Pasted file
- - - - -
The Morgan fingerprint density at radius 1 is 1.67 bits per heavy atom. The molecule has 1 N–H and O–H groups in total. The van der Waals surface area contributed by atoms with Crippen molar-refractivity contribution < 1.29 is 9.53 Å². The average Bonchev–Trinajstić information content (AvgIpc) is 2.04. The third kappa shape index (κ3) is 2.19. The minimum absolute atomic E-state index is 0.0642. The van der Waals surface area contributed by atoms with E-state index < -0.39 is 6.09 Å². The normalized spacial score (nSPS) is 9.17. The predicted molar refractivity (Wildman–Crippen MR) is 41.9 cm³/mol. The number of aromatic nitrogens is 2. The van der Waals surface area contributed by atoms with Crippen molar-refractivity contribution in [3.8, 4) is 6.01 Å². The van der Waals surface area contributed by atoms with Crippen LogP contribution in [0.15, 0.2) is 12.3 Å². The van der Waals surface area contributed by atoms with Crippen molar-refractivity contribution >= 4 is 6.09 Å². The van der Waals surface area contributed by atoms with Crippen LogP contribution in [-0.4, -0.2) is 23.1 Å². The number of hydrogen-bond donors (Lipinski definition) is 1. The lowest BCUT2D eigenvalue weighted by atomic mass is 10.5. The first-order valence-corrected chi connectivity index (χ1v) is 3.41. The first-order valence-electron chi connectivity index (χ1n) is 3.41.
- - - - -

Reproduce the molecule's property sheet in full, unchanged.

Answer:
The Morgan fingerprint density at radius 1 is 1.67 bits per heavy atom. The molecule has 1 N–H and O–H groups in total. The van der Waals surface area contributed by atoms with Crippen molar-refractivity contribution < 1.29 is 9.53 Å². The average Bonchev–Trinajstić information content (AvgIpc) is 2.04. The third kappa shape index (κ3) is 2.19. The minimum absolute atomic E-state index is 0.0642. The van der Waals surface area contributed by atoms with E-state index < -0.39 is 6.09 Å². The normalized spacial score (nSPS) is 9.17. The predicted molar refractivity (Wildman–Crippen MR) is 41.9 cm³/mol. The number of aromatic nitrogens is 2. The van der Waals surface area contributed by atoms with Crippen molar-refractivity contribution in [3.8, 4) is 6.01 Å². The van der Waals surface area contributed by atoms with Crippen LogP contribution in [0.15, 0.2) is 12.3 Å². The van der Waals surface area contributed by atoms with Crippen molar-refractivity contribution >= 4 is 6.09 Å². The van der Waals surface area contributed by atoms with Crippen LogP contribution in [-0.4, -0.2) is 23.1 Å². The number of hydrogen-bond donors (Lipinski definition) is 1. The lowest BCUT2D eigenvalue weighted by atomic mass is 10.5. The first-order valence-corrected chi connectivity index (χ1v) is 3.41. The first-order valence-electron chi connectivity index (χ1n) is 3.41.